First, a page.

For the fourth time in 10 days, a small village in Latur district was shaken by another mysterious subterranean boom sound accompanied by some vibrations this morning, scaring the villagers and the local officials, here on Friday.
The unexplained phenomenon was recorded in Hasor village earlier this month on September 3, 8, 12 and 16 (Friday), alarming the population of 2,000 living there, said District Disaster Management Officer Saqueb Osmani.
This day's loud sounds -- which have not caused any damage or casualties -- came just two days after a team of experts from the Swami Ramanand Teerth Marathwada University, Nanded visited the village.
Though they found nothing unusual or detected any seismic activity, they have recommended that the authorities should immediately tackle around half-a-dozen 'risky infrastructure' they noticed there.
As the sounds have continued at frequent intervals, a team of IMD Delhi will visit the village on September 20 and install a micro-observatory in Hasori to scientifically unravel the puzzles of the underground booming sounds, said Osmani.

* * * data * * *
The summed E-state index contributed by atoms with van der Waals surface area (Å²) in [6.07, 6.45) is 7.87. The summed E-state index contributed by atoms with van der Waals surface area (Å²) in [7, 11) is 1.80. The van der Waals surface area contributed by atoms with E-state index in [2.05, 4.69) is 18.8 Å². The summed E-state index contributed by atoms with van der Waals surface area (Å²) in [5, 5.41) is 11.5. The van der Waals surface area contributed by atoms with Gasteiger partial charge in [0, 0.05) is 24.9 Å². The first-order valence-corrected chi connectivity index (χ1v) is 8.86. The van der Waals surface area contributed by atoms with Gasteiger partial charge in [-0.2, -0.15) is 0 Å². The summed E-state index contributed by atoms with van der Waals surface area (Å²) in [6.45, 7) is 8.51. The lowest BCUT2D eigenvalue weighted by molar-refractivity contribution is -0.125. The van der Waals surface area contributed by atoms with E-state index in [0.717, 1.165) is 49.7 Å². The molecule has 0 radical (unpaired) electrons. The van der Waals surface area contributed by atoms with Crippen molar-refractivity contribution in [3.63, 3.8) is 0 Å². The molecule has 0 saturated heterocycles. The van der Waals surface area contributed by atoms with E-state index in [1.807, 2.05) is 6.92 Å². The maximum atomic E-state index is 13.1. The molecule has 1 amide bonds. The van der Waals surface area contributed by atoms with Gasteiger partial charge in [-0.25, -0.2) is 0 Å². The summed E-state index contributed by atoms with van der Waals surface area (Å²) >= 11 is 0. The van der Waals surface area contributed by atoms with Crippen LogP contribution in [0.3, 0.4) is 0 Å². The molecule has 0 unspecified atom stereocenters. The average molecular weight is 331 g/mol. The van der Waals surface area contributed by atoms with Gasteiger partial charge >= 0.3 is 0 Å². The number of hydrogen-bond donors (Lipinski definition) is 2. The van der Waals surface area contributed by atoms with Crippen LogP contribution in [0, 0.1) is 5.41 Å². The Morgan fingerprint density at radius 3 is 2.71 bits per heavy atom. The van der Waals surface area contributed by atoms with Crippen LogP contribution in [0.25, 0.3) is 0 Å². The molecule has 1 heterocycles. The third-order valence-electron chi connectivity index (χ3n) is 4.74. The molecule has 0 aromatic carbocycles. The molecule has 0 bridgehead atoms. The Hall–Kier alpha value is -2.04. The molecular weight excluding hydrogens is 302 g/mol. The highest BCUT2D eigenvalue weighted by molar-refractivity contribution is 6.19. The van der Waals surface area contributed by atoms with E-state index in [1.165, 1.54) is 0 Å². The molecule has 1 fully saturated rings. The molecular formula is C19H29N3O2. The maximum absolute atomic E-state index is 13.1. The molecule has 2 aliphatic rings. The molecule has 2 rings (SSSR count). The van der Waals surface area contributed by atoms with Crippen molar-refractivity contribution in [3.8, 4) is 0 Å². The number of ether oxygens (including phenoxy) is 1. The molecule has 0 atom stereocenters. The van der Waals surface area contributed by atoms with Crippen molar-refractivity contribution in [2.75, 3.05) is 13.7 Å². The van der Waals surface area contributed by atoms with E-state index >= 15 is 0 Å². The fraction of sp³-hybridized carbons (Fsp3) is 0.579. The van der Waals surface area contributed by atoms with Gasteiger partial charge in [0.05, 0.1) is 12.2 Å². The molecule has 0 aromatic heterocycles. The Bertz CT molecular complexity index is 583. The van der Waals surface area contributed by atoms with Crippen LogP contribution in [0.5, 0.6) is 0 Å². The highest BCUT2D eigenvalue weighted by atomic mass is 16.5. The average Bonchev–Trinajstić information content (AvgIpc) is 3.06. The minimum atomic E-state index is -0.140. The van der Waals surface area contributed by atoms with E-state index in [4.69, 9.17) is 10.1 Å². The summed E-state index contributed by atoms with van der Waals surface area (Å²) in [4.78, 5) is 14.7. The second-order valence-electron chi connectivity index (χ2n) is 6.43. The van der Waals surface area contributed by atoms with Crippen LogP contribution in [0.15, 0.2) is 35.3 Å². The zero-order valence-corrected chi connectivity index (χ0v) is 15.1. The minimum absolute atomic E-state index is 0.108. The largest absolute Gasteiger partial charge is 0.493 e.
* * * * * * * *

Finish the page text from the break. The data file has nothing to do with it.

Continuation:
Latur Collector Prithviraj B.P. visited the village on Tuesday with a team of district officers and experts to assess the situation and then the concerned specialised departments at the state and Centre were informed.
"As an added precaution, we have decided to form at least seven dedicated teams to tackle any eventuality like an earthquake. Hasori is around 35 kms from Killari, the epicenter of the major quake of 1993, and Latur has been known as an 'earthquake-prone' district," Osmani told IANS.
He said that the enigma of the sounds is compounded by the fact that it is not detected by the seismographs installed in the district, with a tentative conclusion that it could be minor tremors underground.
It may be recalled that 29 years ago (September 30, 1993), a deadly quake measuring 6.2 on the Richter Scale had struck Latur, flattening Killari and over 50 surrounding villages.
Considered the world's worst-ever recorded intra-plate earthquake in the stable continental crust, its hypocentre (below surface) was some 10 kms underground, and it claimed around 10,000 lives and injured more than 30,000 people in Latur, Osmanabad districts of the parched Marathwada region